Team members: Matt Pruis
Hometown: Ellensburg, Washington, USA (ironically, a really windy town)
Race vessel: TRAK kayak
Human propulsion: The only thing he’s got
R2AK Cred: R2AK record for kayak 2017
Connect: facebook, instagram, website
Whoever justified climbing a mountain “because it’s there” clearly never met Team TRAK Kayaks. A mountain summit is a natural goal, and a visible justification for optional misery of thousands of feet of up, horrible, and dangerous. If the goal is to get to the top of Everest, there’s no other way to do it than to walk your ass to the top, plant a flag, and get down before the weather kills you. It’s both an accomplishment and a metaphor for the human condition—yadda, yadda, yadda, we get it. Because it’s there.
There are a million ways to get to the R2AK “summit” of Ketchikan… well, two if you don’t count planes, ferries, and every other boat with a motor. Our two options: use the wind or use your muscles. The key difference between R2AK and “because it’s there?” For sure there are easier ways to get to “Ketchikan Everest” than bicep, tricep, or core for 750 miles of kayak drudgery without a sail. There’s wind, tons of it, at least sometimes, and to walk away from that much potential free propulsion “because it’s there?” Well, that’s Team TRAK Kayaks, who seems to be that particular kind of bonkers.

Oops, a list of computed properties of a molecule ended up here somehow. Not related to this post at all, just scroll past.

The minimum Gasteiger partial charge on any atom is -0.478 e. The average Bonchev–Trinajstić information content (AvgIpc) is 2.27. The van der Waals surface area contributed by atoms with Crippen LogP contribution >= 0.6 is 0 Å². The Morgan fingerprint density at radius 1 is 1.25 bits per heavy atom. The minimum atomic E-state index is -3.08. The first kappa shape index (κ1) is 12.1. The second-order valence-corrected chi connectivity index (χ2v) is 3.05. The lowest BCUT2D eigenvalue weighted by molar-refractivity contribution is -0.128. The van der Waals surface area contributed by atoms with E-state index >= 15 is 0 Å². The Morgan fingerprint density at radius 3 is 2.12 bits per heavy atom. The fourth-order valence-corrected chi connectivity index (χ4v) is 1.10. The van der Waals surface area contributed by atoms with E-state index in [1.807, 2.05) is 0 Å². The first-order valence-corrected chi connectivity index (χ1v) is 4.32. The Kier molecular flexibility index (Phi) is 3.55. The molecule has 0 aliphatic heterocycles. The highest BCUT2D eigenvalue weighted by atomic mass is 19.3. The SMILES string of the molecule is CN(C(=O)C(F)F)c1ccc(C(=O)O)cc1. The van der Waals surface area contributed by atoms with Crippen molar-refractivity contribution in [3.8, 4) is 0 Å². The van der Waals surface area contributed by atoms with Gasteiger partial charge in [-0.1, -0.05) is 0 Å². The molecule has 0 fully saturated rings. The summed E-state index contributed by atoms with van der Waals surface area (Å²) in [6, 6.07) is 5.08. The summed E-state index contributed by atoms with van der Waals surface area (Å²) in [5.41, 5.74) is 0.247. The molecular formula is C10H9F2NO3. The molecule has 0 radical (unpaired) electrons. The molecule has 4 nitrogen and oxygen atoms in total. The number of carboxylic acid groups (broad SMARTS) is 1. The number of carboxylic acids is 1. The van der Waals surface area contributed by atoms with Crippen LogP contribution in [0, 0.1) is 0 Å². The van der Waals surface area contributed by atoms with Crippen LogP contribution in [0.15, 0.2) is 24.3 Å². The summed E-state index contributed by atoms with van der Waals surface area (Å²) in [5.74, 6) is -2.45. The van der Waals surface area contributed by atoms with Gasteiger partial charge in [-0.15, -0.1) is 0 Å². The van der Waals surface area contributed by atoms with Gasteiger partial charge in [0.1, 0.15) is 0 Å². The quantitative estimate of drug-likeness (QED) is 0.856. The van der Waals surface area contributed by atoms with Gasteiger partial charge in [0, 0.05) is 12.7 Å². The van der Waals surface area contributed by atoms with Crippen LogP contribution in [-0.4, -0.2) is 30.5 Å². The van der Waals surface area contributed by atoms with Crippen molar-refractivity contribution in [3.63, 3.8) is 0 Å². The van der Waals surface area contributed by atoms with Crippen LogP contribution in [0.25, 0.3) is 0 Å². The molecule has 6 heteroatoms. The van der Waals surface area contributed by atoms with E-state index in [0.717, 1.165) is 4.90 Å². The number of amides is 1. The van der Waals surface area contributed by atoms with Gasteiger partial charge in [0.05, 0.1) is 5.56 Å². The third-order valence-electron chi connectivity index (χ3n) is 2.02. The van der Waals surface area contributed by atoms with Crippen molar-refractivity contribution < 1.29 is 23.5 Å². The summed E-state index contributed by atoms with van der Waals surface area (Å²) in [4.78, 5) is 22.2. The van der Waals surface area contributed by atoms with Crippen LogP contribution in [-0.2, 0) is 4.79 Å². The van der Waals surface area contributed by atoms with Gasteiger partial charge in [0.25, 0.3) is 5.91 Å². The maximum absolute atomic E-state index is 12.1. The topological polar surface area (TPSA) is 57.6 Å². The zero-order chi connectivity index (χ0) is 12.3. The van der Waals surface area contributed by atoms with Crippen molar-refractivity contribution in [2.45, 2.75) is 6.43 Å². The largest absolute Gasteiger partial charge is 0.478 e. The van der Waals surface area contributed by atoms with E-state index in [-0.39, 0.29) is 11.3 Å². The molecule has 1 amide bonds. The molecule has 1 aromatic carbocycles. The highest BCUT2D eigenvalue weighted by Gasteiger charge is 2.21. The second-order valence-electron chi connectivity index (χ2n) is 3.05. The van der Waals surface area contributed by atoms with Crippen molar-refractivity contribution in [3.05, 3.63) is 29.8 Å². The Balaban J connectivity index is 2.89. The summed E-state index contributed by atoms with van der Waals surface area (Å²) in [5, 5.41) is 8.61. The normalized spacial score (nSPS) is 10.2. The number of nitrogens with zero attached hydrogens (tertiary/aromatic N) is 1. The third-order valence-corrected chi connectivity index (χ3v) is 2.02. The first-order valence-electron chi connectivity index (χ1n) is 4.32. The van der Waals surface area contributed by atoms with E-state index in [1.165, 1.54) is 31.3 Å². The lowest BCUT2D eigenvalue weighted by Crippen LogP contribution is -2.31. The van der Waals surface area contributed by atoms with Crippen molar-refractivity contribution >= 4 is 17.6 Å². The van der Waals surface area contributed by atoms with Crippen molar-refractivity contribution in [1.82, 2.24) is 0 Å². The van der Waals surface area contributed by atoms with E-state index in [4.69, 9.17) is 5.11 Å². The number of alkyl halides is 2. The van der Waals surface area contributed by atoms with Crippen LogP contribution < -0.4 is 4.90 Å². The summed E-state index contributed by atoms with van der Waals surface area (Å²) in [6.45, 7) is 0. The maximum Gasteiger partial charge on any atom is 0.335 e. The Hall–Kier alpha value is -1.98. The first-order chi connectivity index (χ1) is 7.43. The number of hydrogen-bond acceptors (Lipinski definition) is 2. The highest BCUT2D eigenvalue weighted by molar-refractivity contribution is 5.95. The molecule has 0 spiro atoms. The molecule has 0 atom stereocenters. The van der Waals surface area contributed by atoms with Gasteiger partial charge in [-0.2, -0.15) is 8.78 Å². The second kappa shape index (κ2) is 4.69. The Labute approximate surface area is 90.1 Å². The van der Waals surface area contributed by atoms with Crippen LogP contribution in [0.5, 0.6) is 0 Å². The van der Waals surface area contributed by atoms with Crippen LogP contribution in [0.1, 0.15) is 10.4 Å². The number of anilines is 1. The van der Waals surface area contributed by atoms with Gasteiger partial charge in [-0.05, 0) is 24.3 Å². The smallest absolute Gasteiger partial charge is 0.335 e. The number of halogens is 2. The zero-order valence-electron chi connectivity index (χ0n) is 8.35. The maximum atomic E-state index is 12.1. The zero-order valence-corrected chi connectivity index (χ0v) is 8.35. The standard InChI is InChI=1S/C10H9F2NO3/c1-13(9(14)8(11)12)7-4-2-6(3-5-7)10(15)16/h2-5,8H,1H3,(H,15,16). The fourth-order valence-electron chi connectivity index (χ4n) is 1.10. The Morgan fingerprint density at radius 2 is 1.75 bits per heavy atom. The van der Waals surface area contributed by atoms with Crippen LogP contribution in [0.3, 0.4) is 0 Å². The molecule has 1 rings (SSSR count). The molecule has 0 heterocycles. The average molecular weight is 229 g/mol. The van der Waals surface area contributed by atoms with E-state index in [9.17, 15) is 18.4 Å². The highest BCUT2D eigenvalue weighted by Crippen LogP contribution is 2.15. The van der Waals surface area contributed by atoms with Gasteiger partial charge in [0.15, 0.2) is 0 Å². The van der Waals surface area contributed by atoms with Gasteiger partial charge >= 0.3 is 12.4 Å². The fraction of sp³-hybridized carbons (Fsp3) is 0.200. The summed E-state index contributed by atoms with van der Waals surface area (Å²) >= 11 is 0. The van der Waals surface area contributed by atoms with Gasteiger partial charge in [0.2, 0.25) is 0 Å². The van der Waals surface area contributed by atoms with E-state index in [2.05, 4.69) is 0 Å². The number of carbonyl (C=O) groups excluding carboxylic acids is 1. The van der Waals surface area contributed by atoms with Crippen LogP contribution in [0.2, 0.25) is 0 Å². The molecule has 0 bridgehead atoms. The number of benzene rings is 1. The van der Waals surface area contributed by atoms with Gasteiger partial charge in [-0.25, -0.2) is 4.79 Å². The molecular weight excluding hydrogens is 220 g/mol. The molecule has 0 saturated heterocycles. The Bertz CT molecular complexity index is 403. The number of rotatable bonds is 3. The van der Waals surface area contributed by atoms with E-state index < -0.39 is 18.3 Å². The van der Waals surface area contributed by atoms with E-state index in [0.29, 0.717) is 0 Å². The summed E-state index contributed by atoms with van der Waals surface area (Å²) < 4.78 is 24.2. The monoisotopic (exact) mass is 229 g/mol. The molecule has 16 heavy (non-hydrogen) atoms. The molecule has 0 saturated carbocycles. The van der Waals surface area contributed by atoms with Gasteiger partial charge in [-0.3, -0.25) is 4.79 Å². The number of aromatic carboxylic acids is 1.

Team TRAK Kayaks is going to paddle a kayak from the Lower 48 to K-Town, wind be damned.
We might have started the race as a riddle of human vs. wind, and “whatever you want” vs. the Inside Passage, but if the first three years were a cage match between sail and human power, right about now, sails would be wearing the serving-platter sized belt of a pro-wrestling championship, and human power would still be selling Thin Mints outside of the grocery store, a few boxes short of a merit badge.
Wind vs. human? No contest.
Team TRAK Kayaks looked at the odds and chose a paddle and a 16-foot F.U. to prevailing wisdom, past races, and elemental power. There have only been two kayaks to complete the R2AK (Team Mike, 2015, and Matt’s record-setting run as Team Viz Reporter in 2017). The first one had a downwind sail and coasted for 3 days of free miles. Team TRAK? Not hearing it. Matt signed up to shovel water and wind or he’s going to paddle all 750, again. Why? Because it’s (still) there, and when he’s done, the TRAK will fold up into an overhead bin. That’s right, portable kayak that fits into a backpack. The cruel joke of the R2AK is that it’s a 750-mile race that leaves you 750 miles from where you started and a need to get your boat back from Alaska. Boats are going to get there faster than Team TRAK Kayaks, but no one is going to get their boat home faster. As the adage goes: “Nothing goes to weather like a 737.”
Welcome back to R2AK, Team TRAK Kayaks. Thanks for climbing this mountain again.